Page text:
One of those clichés, of course, is to throw in the good doctor’s fondness for abusing his little bottle of Laudanum as it’s so obviously a trick to allow the character to play along with the scares in the early stages of the film without feeling the need to affect any change in his circumstances. That is to say, the man is subject to all kinds of terrifying happenings but, because he knows his perceptions of things must be somewhat changed by his poison of choice (literally poison), then he is able to pass of the various supernatural attacks as just hallucinations brought on by his drug habit and thus allow the audience more ‘horror movie foreplay’ before he realises something a little bit ‘out there’ is going on.
Now, I saw through all this charade at audience manipulation as the cliché it was, right when I first spied the Laudanum bottle but, I have to say, that you can’t really criticize the cast and crew for falling back on this kind of writing crutch, to be honest, as the scares come thick and fast at you. Indeed, the first big jump scare, which involves a shifting mirror and which deliberately makes you complacent in the expectation of such a moment before coming out of left field where your mind was not focused... really got to the audience, I can tell you (and to me too, I’m happy to say).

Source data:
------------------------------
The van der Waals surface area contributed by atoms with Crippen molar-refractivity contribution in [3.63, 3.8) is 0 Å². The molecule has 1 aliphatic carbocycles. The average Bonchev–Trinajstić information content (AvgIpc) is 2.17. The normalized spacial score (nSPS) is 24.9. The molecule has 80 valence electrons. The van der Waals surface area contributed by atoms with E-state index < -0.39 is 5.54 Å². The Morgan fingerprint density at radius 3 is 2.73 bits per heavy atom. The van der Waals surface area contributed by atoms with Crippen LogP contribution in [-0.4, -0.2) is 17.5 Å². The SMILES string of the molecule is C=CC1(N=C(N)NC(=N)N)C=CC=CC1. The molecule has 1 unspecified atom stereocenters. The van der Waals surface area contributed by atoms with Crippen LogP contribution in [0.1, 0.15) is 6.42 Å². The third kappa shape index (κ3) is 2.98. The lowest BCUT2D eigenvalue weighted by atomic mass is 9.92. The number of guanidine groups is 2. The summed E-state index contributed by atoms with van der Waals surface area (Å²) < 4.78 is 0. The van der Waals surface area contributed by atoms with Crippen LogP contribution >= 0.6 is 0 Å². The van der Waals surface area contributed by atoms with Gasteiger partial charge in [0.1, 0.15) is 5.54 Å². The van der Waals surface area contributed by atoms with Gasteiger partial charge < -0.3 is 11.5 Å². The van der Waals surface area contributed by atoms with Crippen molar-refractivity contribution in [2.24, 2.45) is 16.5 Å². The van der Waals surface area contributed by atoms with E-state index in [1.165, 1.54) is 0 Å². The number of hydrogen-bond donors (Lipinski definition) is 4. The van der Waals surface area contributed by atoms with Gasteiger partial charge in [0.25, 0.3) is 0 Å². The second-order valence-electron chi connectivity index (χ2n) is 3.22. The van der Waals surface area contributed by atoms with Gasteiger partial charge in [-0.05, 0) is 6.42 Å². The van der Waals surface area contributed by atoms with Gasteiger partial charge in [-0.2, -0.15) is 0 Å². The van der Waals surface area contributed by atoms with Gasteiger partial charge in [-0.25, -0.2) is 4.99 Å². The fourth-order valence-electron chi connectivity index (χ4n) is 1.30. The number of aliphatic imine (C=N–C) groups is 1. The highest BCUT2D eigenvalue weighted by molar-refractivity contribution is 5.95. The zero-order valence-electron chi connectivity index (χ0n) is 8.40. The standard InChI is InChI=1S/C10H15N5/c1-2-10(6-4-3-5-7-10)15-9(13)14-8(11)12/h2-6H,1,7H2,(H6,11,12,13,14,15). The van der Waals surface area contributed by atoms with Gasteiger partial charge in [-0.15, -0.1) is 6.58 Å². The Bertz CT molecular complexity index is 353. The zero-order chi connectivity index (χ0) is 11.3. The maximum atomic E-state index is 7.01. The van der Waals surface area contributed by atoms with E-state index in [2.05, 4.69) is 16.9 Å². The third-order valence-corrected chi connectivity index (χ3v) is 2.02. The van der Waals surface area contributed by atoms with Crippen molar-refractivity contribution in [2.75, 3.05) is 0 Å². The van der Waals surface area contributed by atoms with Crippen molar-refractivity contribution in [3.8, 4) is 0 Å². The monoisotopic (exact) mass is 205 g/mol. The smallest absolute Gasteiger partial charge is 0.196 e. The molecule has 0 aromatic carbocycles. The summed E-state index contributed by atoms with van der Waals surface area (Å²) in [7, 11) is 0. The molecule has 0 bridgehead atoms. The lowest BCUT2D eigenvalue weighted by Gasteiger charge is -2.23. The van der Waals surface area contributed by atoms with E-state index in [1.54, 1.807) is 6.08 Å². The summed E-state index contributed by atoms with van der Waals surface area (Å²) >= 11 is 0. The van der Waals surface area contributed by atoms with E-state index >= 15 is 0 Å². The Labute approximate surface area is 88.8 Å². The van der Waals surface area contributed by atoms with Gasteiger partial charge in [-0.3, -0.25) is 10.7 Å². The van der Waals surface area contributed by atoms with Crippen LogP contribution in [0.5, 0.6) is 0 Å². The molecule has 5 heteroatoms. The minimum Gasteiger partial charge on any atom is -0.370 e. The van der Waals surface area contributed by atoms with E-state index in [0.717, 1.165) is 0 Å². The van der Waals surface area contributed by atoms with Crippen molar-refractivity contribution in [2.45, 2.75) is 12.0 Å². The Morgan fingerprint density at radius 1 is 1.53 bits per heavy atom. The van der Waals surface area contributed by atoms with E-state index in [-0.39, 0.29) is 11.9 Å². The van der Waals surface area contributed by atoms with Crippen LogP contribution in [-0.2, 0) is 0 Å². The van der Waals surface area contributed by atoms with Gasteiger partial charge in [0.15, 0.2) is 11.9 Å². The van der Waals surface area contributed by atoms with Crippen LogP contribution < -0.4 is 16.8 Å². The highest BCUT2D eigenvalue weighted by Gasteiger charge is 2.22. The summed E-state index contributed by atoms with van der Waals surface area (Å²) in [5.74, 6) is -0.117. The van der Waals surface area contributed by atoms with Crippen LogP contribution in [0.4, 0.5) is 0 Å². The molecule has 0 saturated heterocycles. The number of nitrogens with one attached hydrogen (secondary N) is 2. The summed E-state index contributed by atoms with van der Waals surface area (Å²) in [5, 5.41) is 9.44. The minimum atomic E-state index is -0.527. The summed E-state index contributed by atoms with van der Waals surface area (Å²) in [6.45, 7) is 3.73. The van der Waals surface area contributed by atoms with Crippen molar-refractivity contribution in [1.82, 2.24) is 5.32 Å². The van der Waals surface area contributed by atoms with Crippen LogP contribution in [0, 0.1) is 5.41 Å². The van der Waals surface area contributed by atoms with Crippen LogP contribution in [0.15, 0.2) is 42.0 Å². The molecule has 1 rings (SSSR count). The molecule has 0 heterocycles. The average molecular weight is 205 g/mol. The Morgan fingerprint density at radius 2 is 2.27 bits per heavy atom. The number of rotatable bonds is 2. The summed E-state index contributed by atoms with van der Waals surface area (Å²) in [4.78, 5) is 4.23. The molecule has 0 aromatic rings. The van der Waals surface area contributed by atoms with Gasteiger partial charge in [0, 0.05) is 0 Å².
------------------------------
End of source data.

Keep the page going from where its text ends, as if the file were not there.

So, yeah, the film does all the expected stuff you would expect from this kind of movie... the dark shadows, the POV camera work as the ghostly spirits observe the living, the locked doors and the various large furniture placed in front of the protagonists field of vision... it’s all here and it’s all quite shamelessly trotted out but... it’s also to be admired in the context of this movie, I think. It does prove to be rather effective and the directors, actors and editor all prove to be consummate professionals in their work.
The (sadly unavailable on CD at time of writing) score by Peter Spierig is also pretty much 'on the mark'. Yes, it's the usual, slow moving with added atonalism moments you might expect but, again, like the composer’s skill at directing this movie, it’s all very appropriate and effective to the job in hand.